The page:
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MRSA Prevention

Updated on July 11, 2011

MRSA, or methicillin-resistant Staphylococcus aureus, is a form of staph infection that is resistant to many common antibiotics, including methicillin, oxacillin, penicillin, and amoxicillin. For this reason, it is commonly known as the "MRSA superbug."

MRSA was discovered in 1961 and for most of its known history, it infected primarily hospital patients, nursing home residents, and others with weakened immune systems. This type of MRSA is known as Healthcare-Associated MRSA.

In recent years, however, the rate of MRSA has been rising in the general public. When MRSA affects otherwise healthy individuals who have not recently been hospitalized or undergone a medical procedure, it is known as Community-Associated MRSA, or ca-MRSA. One study found a 14-fold increase in rates of ca-MRSA among children in South Texas between 1999 and 2001. In 2007, the Center for Disease Control and Prevention reported that 14% of reported cases of MRSA were community-associated.

Today, MRSA kills more Americans every year than AIDS.


Signs and Symptoms

About 1% of the population is colonized by MRSA without even realizing it. Most of these people are not infected with MRSA, and may never become infected. MRSA is only dangerous if it gets into the body, through a cut or injury.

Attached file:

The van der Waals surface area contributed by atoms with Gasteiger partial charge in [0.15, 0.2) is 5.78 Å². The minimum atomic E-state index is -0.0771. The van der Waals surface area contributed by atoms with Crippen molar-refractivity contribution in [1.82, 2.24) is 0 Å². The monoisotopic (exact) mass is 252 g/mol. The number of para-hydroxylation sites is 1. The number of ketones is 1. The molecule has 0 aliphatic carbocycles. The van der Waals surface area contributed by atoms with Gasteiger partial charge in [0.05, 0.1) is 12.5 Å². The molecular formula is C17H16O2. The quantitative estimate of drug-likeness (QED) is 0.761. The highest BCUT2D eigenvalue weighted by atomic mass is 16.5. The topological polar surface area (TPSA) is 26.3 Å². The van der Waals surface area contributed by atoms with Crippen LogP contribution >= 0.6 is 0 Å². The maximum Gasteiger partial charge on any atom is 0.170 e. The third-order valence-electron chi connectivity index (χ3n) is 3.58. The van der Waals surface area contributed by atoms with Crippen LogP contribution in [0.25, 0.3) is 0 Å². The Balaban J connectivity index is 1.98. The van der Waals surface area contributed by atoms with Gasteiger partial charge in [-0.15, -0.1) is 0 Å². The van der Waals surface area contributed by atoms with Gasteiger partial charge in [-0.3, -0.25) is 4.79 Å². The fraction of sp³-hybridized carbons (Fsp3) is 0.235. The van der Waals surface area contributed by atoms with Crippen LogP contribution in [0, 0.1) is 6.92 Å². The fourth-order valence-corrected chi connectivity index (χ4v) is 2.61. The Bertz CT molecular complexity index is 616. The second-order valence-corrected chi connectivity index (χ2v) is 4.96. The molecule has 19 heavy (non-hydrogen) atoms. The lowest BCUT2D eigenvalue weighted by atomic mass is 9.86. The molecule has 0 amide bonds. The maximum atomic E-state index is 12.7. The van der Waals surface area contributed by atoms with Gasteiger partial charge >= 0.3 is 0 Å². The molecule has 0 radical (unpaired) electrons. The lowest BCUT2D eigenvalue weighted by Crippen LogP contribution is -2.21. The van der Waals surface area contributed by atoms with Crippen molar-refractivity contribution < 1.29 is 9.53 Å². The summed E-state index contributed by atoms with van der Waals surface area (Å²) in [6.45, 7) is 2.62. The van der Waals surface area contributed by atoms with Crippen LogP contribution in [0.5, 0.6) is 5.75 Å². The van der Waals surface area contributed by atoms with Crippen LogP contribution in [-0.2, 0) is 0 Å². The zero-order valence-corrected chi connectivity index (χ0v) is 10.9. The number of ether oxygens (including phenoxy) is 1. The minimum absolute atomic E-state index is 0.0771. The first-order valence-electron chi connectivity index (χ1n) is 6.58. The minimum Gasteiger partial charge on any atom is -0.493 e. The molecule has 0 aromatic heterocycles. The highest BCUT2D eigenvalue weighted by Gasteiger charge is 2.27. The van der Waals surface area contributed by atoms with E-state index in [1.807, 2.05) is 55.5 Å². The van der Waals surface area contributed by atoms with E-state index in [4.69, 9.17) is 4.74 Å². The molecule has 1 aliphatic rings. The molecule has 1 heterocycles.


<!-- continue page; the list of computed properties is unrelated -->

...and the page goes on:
MRSA is spread through skin contact with a colonized or infected person. You can also catch it from objects that have the bacteria on them, such as clothing or towels.

The first symptoms of MRSA are typically small red bumps that resemble pimples or spider bites. These may quickly become painful abscesses or boils.

Most MRSA infections remain confined to the skin, but they can spread to the bloodstream, lungs, or urinary tract, where infections are much more serious. Common symptoms include fever, chills, severe headaches or joint pain, difficulty breathing, and rashes that cover most of the body. These life-threatening infections are most common among patients with weakened immune systems, but rates are rising in the general population, particularly among groups who share living space and/or come in frequent skin or clothing contact with others, such as prisoners, military recruits, and athletes.

More recently, concerns have risen about high rates of colonization and infection among farm workers who come into contact with pigs, who are also susceptible to the disease. A recent study found MRSA in 70% of swine and 64% of swine workers at one Iowa farm. A larger Canadian study found MRSA in about 25% of hogs and 20% of hog farmers. Although the connection is still uncertain, swine-carried MRSA has been linked with dangerous inflammation of the human heart. MRSA has also been documented in horses, cattle, dogs, and cats.

MRSA Facts and Fiction

MRSA Prevention

  • Wash your hands regularly. Wash your hands frequently with soap and hot water. Do NOT use antibacterial soaps in your daily life, unless directed to do so as part of workplace policy. Widespread use of antibacterial soaps speeds up the development of antibiotic resistant diseases such as MRSA.